As its Chinese name implies, alluding to the Buddhist notion of flowing and floating from place to place in search of spiritual understanding, Tao Fong Shan welcomes all pilgrims.

Tao Fong Shan was founded in 1929 by Karl Ludvig Reichelt, a Norwegian Lutheran missionary, whose encounter with Buddhism in China ignited what would become a life-long fascination. Moved by Buddhism’s strong ethical base, Reichelt wanted to create a place where Christians and Buddhists might come together to study scriptures and learn from each other. Although Reichelt remained loyal to his Christian theology, believing God had called Buddhists to greater fulfillment in Christianity, his interest in Buddhism for his own sake was genuine, and it profoundly shaped his thinking and life’s work, as demonstrated in everything from Tao Fong Shan’s architecture, to the Buddhist-style chants and vocabulary incorporated into worship services, to the interwoven lotus and cross chosen as Tao Fong Shan’s symbol.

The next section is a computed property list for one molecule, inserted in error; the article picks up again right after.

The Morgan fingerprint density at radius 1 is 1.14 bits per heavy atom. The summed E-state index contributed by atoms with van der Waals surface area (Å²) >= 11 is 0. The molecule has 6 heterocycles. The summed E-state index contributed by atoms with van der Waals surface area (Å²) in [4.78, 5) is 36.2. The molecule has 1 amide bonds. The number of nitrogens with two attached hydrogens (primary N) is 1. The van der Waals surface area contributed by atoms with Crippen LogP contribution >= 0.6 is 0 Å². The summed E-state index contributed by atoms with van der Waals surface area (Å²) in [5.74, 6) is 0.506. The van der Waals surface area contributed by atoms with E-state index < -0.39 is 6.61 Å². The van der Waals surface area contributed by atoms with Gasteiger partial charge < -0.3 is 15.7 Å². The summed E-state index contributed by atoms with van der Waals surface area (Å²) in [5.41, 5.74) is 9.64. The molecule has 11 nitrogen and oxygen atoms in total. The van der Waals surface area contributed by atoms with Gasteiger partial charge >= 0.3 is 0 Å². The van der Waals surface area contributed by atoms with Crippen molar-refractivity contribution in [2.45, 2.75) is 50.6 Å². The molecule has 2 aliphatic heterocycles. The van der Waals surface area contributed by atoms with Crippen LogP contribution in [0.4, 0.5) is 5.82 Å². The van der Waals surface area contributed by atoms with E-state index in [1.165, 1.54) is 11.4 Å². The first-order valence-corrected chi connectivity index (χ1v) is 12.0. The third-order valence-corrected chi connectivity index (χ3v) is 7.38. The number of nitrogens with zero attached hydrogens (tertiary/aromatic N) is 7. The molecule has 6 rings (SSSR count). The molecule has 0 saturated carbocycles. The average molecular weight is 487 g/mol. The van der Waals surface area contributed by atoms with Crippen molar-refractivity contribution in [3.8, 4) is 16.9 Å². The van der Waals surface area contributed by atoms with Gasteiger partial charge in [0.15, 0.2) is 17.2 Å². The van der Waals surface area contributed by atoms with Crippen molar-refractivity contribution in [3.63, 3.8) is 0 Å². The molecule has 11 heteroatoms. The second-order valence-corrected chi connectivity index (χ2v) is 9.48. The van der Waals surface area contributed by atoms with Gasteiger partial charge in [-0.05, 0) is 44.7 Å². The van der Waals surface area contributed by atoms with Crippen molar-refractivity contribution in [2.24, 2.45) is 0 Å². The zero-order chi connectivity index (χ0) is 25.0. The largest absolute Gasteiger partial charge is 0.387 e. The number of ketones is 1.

“Reichelt’s ideas about Buddhism were radical at the time,” John says. “He was held at arm’s length by other Christians.”

When Reichelt bought the land on which Tao Fong Shan was built, Hong Kong’s urban life remained at a considerable distance. The city has since engulfed the mountain, but Tao Fong Shan remains much the same: a restful place for study, reflection, and spiritual dialogue.

Of particular interest to independent travelers is the hostel, Ascension House, located on the edge of Tao Fong Shan’s campus. Initiated twenty years ago by several young Scandinavians in order to provide hospitality to Western backpackers passing through Hong Kong, many of them on spiritual treks to India, Ascension House is more like a home than a hostel. In addition to providing lodging, meals, clothes washing, and internet access for roughly $16 a night, Ascension House hosts offer regular cookouts, lead meal-time singing, and arrange optional outings to the city every Saturday. This warm atmosphere continues Tao Fong Shan’s aim to facilitate meaningful cross-cultural interaction and spiritual inquiry.